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WoW designer: Single player games are dying

Blizzard's Rob Pardo just doesn't see the business model to support triple-A single player titles

Game developers in today's market are being challenged to find ways to avoid seeing their titles in bargain bins at retail. Having a long tail is an important factor in any game's success, but big budget single player titles definitely are running into trouble. Blizzard's Rob Pardo, executive vice president of game design and lead designer on World of Warcraft, doesn't think single player games can survive.

Speaking to GamesIndustry International in an in-depth interview, Pardo agreed that single player has become an "endangered species" that probably won't last much longer. "I don't see there being a great business model for it these days. It's really sad, there's just a lot of elements out there that conspire to make those games difficult to make now," he told us. "Between pirating or the ability for people to rent games, it's hard for publishers to pour millions and millions of dollars into a game and not necessarily see the return they need to make those budgets realistic."

Indeed, that's why we're seeing more and more titles that normally would have been left as single player affairs receiving tacked on multiplayer modes. If a game can hook a player into its online mode, then that title is less likely to be traded in or rented for several months.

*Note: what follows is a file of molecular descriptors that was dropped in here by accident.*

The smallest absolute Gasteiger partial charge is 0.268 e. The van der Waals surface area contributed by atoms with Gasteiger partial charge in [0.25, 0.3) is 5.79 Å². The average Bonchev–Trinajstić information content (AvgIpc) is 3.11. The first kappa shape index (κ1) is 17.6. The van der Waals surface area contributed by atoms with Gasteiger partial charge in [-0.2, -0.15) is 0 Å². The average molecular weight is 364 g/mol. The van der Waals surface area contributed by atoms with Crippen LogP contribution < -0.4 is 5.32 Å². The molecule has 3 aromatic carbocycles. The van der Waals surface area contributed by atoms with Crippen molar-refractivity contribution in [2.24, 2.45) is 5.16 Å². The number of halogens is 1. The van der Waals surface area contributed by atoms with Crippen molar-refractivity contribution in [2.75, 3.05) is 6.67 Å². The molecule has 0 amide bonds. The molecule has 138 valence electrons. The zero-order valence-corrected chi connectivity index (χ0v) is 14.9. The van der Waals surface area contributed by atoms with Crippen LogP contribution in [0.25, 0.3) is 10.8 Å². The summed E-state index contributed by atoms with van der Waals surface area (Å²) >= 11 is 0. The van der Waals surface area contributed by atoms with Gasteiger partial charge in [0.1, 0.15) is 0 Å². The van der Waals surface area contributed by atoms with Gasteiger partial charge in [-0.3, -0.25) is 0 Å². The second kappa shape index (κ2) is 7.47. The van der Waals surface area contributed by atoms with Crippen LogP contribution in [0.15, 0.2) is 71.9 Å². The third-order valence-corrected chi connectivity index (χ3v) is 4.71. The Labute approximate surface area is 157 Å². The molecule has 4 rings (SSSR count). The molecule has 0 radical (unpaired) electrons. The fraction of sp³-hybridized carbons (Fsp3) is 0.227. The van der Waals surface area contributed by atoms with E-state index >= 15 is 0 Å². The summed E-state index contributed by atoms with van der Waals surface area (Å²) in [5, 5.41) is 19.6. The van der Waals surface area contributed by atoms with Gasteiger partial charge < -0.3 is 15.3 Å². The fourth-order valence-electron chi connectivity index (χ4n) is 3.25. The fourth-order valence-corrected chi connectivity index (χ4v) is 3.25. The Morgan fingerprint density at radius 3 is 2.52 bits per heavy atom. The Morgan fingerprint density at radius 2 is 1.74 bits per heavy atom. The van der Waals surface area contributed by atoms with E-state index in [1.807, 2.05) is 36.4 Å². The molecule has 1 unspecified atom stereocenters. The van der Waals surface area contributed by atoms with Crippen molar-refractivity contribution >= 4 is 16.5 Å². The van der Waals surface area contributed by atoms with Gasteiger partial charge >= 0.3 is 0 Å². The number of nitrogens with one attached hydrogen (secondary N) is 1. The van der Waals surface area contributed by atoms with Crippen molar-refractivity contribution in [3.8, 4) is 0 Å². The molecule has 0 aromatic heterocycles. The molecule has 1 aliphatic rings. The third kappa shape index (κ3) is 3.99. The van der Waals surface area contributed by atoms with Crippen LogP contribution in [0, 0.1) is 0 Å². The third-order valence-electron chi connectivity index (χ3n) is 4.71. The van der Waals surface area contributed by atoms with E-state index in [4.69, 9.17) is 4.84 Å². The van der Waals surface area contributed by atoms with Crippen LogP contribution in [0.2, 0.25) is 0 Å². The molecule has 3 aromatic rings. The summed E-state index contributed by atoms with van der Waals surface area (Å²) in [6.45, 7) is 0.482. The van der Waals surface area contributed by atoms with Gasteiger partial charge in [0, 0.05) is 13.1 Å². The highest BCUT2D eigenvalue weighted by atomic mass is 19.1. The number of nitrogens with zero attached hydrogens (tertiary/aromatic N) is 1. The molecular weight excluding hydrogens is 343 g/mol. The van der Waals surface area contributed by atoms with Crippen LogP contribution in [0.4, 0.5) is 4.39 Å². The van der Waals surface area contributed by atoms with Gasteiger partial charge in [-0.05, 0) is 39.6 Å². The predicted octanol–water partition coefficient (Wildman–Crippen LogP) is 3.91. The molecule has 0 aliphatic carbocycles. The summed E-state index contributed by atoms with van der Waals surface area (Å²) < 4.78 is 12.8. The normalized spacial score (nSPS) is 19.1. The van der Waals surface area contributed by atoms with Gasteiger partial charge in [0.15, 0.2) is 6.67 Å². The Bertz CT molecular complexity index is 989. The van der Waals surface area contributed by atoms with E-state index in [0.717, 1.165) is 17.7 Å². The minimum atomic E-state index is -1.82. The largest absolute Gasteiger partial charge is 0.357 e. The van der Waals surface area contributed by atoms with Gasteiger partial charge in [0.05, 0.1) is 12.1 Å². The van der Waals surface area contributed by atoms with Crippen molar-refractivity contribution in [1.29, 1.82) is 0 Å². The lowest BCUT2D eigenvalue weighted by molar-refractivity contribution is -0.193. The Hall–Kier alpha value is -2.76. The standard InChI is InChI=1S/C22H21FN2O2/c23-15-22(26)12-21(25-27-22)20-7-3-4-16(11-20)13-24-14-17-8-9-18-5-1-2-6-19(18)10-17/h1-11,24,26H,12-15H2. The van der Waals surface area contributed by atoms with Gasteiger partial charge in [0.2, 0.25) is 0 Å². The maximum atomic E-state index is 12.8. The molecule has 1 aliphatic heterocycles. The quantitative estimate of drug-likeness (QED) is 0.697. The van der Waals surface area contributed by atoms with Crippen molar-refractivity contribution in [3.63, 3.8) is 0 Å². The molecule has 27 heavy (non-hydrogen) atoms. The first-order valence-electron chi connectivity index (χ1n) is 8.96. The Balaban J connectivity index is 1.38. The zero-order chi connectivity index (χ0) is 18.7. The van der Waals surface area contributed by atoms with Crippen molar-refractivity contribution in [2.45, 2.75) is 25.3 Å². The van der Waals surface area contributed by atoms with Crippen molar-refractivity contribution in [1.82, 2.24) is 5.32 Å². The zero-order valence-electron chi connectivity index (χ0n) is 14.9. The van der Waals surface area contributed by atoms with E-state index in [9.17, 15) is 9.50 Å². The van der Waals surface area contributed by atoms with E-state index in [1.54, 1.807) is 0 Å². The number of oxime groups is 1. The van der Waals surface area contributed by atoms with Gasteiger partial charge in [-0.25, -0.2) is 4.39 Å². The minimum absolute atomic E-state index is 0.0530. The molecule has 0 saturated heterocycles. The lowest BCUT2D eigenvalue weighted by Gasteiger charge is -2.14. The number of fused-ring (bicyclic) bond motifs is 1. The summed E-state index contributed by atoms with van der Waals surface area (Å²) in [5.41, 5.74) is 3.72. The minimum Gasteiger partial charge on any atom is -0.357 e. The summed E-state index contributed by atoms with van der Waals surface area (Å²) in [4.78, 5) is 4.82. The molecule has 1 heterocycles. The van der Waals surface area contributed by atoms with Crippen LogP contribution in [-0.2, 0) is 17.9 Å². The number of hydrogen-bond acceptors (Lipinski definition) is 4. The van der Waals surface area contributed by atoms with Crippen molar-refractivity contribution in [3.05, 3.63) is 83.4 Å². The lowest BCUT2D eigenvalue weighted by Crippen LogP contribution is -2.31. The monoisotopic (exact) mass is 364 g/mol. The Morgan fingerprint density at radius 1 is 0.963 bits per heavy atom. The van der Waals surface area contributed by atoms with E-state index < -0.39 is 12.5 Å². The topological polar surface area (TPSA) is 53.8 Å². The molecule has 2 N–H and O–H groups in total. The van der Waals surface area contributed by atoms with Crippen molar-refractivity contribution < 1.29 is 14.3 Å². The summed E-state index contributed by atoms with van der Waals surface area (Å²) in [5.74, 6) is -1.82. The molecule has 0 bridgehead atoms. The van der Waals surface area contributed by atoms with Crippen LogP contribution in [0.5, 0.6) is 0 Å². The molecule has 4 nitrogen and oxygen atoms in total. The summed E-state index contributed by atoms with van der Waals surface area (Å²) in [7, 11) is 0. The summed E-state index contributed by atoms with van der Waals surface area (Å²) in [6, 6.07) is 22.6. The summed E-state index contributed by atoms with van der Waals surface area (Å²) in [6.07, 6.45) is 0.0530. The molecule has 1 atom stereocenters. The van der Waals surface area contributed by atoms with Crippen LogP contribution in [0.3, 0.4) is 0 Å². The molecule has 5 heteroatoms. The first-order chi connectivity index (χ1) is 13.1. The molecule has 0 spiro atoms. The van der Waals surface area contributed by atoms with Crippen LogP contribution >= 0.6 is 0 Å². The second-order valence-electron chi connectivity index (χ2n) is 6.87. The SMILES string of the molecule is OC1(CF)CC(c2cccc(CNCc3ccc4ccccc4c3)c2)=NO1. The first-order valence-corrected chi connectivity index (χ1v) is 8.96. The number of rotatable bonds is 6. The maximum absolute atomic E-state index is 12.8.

Of course, there are some exceptions of hot selling single player titles - Bethesda's Skyrim perhaps being the most notable example - but not everyone has the skill and development capacity to create a game on Skyrim's scale.

Elsewhere in the interview, Pardo talks about the upcoming console generation probably being the last, he discuss free-to-play and cloud gaming, and he offers his opinion on how new genres will appear "that you can't imagine yet." It's a wide-ranging interview that covers a lot of ground, so be sure to check it out.

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James Brightman


James Brightman has been covering the games industry since 2003 and has been an avid gamer since the days of Atari and Intellivision. He was previously EIC and co-founder of IndustryGamers and spent several years leading GameDaily Biz at AOL prior to that.